from Through the Veil (Canon Press) by Lisa Ohlen Harris
Now, back home in my ordinary little house, roof ticking under the usual spring rain, I’m thinking about sardines. To see the blue flash of sardines for the first time, to see it with new eyes—there is no escaping the wonder of it. But doesn’t the world offer more? What if I could see the familiar world as if I had never seen it before, even if I see it every day—with that wonderment and surprise? Or what if I could see it as if I would never see it again? Then imagine the glory. I’m thinking it’s a paltry sense of wonder that requires something new every day. I confess: wonder is easy when you travel to desert islands in search of experiences you have never imagined, in search of something you have never seen before, in search of wonder, the shock of surprise. It’s easy, and maybe it’s cheap. It’s not what the world asks of us. To be worthy of the astonishing world, a sense of wonder will be a way of life, in every place and time, no matter how familiar: to listen in the dark of every night, to praise the mystery of every returning day, to be astonished again and again and again, to be grateful with an intensity that cannot be distinguished from joy.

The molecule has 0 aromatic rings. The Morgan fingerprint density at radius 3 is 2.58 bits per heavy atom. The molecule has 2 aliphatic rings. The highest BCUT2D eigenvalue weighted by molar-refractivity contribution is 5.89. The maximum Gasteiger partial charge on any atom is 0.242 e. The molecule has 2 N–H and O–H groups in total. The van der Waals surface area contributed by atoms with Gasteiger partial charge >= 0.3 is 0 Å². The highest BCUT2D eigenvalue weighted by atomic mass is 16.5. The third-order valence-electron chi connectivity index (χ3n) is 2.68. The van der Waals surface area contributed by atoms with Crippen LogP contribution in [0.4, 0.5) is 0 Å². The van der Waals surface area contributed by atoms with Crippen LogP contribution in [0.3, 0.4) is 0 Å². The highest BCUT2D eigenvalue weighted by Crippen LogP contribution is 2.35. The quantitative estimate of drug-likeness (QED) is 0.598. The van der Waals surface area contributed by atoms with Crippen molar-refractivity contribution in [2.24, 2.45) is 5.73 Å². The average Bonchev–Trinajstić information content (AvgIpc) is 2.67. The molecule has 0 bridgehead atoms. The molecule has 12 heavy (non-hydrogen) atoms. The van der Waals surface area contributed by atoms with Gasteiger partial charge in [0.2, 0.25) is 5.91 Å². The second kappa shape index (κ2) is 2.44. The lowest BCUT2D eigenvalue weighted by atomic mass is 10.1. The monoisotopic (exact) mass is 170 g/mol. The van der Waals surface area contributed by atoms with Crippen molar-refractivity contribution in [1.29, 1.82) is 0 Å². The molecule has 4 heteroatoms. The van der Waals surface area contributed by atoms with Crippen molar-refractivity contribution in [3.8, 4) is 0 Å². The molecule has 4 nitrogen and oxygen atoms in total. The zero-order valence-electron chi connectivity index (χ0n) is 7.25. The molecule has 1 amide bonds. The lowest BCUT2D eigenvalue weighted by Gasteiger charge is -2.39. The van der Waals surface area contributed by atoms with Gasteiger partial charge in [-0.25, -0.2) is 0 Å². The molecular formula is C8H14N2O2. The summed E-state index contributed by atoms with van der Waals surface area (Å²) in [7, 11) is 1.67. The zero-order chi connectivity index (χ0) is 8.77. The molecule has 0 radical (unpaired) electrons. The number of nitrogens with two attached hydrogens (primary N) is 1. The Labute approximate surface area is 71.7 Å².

from Wild Comfort(Pantheon Books) by Kathleen Dean Moore